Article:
Liked by 1 person

  6. Another beautiful post from you, Kim. I’m so glad you can still get outside. I love your nightly Irish Whiskey sipping and clapping and the positive messages left by strangers around the city. This virus had brought out the best in some people. Gives me hope. Stay well and positive. Have a lovely week.

    Liked by 1 person

  7. Miriam says:

    Such a beautiful post Kim, how blessed you are to live in such lovely surroundings and to feel that connection with nature. I love your writing and the sense of peace that I feel, even in these uncertain times. Stay well my friend. xx

    Like

  8. michnavs says:

    This pandemic indeed gave us the chance to take a break from our usual busy life. I love how you are taking this with a positive note Kim, because some are already on the edge of breaking down. I hope and pray we heal as one..

    Keep safe kim and my love goes to Shirly as well..

    Liked by 1 person

    • Thank you again, Mich! Keeping positive is one small thing I/we can do in spite of the pandemic as well as keep healthy…my heart goes out to those who are hurting, there is one older man in our neighbourhood who keeps muttering, “I don’t understand”, this is something most of us have never seen or experienced in our lifetime!
      Keep safe and keep on writing, Mich! X

      Liked by 1 person

  9. floweringink says:

    This is absolutely beautiful, absolute poetry. You are fast becoming one of my favorite writers!

    Liked by 1 person

  10. It sounds as though you’ve found positive and productive ways of filling the days, while not forgetting to spend some time being in the moment and appreciating what’s all around you.

    Liked by 1 person

  11. Quirky Girl says:

    Those tulip trees are so beautiful! I have a redbud tree in my backyard that blooms bright purple for two or three weeks in early spring before giving way to green leaves. It’s one of my favorite times of the year. 🙂

    Liked by 1 person

    • You just provided me with the name of a group of gorgeous trees I walk by, thank you so much! Our blossoms and blooms seem more vibrant this year…I just came in from a lovely, fragrant walk through the park, sigh!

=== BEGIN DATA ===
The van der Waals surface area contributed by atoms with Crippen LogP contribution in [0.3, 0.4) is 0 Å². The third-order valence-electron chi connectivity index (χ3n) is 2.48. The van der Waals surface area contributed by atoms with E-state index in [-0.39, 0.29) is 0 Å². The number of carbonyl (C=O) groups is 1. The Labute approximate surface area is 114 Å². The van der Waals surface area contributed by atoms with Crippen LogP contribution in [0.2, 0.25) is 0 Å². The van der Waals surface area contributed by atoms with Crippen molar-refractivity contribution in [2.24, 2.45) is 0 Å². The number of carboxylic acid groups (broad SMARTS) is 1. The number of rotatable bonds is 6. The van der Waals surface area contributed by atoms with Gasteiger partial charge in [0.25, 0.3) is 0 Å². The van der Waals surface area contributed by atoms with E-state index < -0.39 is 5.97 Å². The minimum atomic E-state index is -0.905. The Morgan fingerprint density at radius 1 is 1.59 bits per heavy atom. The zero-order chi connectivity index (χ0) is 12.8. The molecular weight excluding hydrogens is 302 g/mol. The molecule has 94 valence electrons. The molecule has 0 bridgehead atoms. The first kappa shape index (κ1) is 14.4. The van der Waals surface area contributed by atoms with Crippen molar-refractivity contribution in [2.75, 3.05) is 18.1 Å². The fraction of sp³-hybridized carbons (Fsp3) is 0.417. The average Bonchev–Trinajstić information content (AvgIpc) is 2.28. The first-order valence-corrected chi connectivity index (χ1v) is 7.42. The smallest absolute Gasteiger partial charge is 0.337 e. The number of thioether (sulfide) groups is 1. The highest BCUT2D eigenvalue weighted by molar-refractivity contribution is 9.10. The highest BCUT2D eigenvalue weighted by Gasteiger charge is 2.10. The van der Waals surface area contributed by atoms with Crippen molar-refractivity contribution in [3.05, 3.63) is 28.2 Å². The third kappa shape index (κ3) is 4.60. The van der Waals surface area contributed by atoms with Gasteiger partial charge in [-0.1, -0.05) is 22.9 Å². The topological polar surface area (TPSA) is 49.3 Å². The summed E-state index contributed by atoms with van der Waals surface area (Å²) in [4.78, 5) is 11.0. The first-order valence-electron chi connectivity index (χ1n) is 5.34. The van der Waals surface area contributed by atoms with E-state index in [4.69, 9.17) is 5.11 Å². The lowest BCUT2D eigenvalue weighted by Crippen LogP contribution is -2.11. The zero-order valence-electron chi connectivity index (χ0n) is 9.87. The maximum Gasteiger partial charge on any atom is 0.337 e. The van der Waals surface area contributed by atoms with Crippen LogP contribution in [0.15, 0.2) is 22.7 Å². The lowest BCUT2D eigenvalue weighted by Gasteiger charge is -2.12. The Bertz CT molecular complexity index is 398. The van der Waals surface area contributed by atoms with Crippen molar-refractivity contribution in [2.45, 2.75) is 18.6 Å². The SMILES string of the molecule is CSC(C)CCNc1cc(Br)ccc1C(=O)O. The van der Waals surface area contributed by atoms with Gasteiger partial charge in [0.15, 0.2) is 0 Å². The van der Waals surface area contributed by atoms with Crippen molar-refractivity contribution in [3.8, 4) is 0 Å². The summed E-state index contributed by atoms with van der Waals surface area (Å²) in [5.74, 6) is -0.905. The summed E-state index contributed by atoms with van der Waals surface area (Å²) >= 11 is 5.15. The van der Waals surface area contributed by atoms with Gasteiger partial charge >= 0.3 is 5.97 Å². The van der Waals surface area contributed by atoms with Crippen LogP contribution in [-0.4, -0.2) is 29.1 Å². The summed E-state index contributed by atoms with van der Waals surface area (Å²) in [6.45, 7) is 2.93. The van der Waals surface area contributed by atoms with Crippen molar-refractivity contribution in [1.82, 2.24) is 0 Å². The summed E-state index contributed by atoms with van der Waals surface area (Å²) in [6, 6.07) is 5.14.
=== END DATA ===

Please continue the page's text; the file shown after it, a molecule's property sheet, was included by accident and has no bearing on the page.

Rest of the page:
Liked by 1 person

  12. Ali Grimshaw says:

    This is such a tender and thoughtful reflection of our current time. There are challenges that are bringing out the worst and best in people. Your walk made me think again of all the people in New York City, in small apartments, unable to get our and soak up the Spring trees. I can’t imagine how hard that would be.
    Thank you for including your photos too.
    Stay well and keep sharing your view of the world.

    Liked by 1 person

  13. Silent Hour says:

    Staying in is definitely the new black… Genius line!

    I am lucky to have the forest nearby. We didn’t miss the spring.

    Liked by 1 person

Leave a Reply, I'd Love to Hear From You

Fill in your details below or click an icon to log in:

WordPress.com Logo

You are commenting using your WordPress.com account. Log Out /  Change )

Google photo

You are commenting using your Google account. Log Out /  Change )

Twitter picture

You are commenting using your Twitter account. Log Out /  Change )

Facebook photo

You are commenting using your Facebook account. Log Out /  Change )

Connecting to %s

This site uses Akismet to reduce spam. Learn how your comment data is processed.